3 reasons why telling people “What” you are is boring

– And why nobody cares about your job

I frequently meet individuals who mould their sense of self around their occupation, their job. Fine, but is that how you see yourself?

Following on from our look at “Why” you are, I’m going to take a dive into “What” you are, and why it must not define you. Get this right and you’ll connect with people on a deeper level. Your life and the lives of your clients will undergo a transformative change.

1. Don’t define yourself by a job title

Go to any conference or networking event, and the first question you’re asked is likely to be, “What do you do?”

I’m assuming you won’t reply, “I’m a Guardian reader, or Science fiction devotee? (The last one will be ok if you’re at a Marvel or Star Trek convention).

If you’re making a difference and I trust you are, why not share it. I know someone who, in response to that question, replied, “I help people recovering from addictions to stay healthy”. They could have said, I work as a Psychologist. Interesting perhaps, but not as memorable.

You see, people want to know what difference you make. They really are not interested in generalised job titles.

2. Become an active Listener

Active listening is another superpower that will level up your emotional intimacy game. When the person you’re with speaks, listen intently – with your heart and your ears. No interrupting or waiting for your turn to speak. Being present in the moment matters.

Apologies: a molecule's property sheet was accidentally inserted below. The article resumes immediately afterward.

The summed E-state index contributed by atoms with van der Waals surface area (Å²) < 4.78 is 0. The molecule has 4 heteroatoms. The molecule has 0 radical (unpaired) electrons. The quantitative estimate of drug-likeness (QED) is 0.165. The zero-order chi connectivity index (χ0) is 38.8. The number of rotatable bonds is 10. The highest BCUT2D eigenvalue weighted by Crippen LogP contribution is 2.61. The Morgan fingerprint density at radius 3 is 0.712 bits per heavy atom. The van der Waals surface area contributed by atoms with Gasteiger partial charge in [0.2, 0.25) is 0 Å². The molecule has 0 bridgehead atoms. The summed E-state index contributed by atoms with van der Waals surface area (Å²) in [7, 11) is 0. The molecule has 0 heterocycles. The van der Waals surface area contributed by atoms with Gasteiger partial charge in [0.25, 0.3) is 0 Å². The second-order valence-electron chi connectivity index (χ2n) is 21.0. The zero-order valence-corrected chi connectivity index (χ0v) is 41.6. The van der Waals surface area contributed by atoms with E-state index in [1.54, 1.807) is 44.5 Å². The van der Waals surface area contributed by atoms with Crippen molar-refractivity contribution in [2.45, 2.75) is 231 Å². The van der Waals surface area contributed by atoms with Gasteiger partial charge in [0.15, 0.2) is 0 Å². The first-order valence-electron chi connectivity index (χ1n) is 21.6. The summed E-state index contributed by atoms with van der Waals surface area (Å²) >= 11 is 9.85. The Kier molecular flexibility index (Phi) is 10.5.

Guess what, people love talking about themselves. Ask them about their reason for being at the meeting, and they will eagerly open up about themselves. Go a step further and ask them who they’d like to meet and help them.

3. This one might feel scary. Define yourself by “How” you got to be making the difference you are making.

Risk being vulnerable. When questioned about your choice to work with vulnerable teenagers or people in recovery, you can explain that it’s because someone once aided you, if that’s the case.

Why is this so difficult for so many of us? Because we fear being judged, seen to be vulnerable. It’s possible that people will reject us.

Forty-odd years ago, I was that person working with survivors of substance misuse. And yes, surprise, surprise, I received help when I needed it.

So, there you have it. Instead of worrying about others’ opinions, focus on being interested in others and you’ll have a greater impact. Forget “what”, share “how”and “why”. You’ll make a difference.

ShelleyBridgman